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Tips for Powerful Revising – How Identifying Learning Styles Can Help You Study

In this article, we’ll look at the different kinds of learning styles and how identifying how you learn best could help you learn how to study more effectively.


Chances are, there are some subjects you love and do really well at and others that you just can’t get your head around, right? Well, according to research conducted throughout the 1960’s, 1970’s and 1980’s, it might not just be the content of those lessons that is leaving you struggling, but the way they are being taught.


Now, we’re not for a second pointing the finger at teachers by saying this; some subjects naturally allow students to learn in more engaging and practical ways than just studying text books and writing pages and pages of notes. However, the research found that - like almost everything in life - there was no ‘one size fits all’ solution to studying effectively; people learn best in different ways. This means that a lesson format that works well for one student may not work well for another.



The VARK Model


In 1987, a teacher and theorist called Neil Fleming introduced the VARK model; a theory that students could be placed into categories based on the learning style they found most effective.


The four core learning styles identified in the VARK model are:


Visual Learners
  • Learn best by ‘seeing’

  • Respond well to demonstrations and visually pleasing presentations

  • Think in pictures and enjoy doodling, drawing and creating mind maps

  • Like to create an association between a concept and an image or symbol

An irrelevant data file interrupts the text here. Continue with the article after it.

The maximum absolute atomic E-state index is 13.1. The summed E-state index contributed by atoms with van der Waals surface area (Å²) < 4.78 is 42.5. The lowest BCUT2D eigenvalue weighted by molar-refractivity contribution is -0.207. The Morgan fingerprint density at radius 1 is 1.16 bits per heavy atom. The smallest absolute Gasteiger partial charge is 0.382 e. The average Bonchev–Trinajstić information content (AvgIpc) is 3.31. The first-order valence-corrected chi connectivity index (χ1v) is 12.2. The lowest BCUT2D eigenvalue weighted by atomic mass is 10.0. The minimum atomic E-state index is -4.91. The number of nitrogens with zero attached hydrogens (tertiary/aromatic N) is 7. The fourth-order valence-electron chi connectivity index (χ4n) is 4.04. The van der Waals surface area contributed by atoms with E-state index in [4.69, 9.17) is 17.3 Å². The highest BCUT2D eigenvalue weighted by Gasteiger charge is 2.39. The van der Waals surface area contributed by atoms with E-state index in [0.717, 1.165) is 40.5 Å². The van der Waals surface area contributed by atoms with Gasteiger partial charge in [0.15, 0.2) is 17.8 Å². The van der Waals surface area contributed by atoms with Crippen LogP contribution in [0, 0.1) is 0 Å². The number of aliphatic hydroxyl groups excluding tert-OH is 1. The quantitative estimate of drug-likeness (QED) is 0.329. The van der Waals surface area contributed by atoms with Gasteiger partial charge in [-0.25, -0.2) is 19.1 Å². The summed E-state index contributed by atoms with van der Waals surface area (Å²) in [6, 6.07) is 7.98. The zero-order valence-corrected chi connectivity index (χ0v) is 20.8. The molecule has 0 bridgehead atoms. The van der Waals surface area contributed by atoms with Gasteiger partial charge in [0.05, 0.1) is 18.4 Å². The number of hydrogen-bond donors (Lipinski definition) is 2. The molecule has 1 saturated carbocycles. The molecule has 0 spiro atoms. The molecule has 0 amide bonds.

• Is generally creative and artistic

  • Helpful learning tools include graphic displays such as charts, diagrams, flash cards, illustrations, videos and handouts


Aural Learners
  • Aural (or auditory) learners learn best by listening and verbalising

  • They respond well when things are read aloud so will thrive in lectures

  • They listen for keywords and phrases and tend to remember the information they are told

  • Thinks in a linear fashion

  • Helpful learning tools include word play (such as rhymes and acronyms) podcasts and audiobooks


Read-Write Learners
  • Read-write learners learn best by reading about a subject and writing notes

  • They most likely take a lot of notes in class and are good at translating lessons into words

  • They organise their thoughts by making lists

  • They enjoy reading and easily understand explanations when they are written down on paper or flash cards


Kinesthetics Learners
  • Kinesthetics learners (or tactile learners) prefer a ‘hands-on’ approach to learning

  • They use multiple senses to engage with the subject

  • They learn through trial and error

  • They generally have a short attention span

  • Helpful learning tools include experiments and problem solving


The VARK model has since been expanded further to include:


Logical Learners – logical learners have a mathematical brain and can easily comprehend concepts and patterns. They like to group ideas into common categories.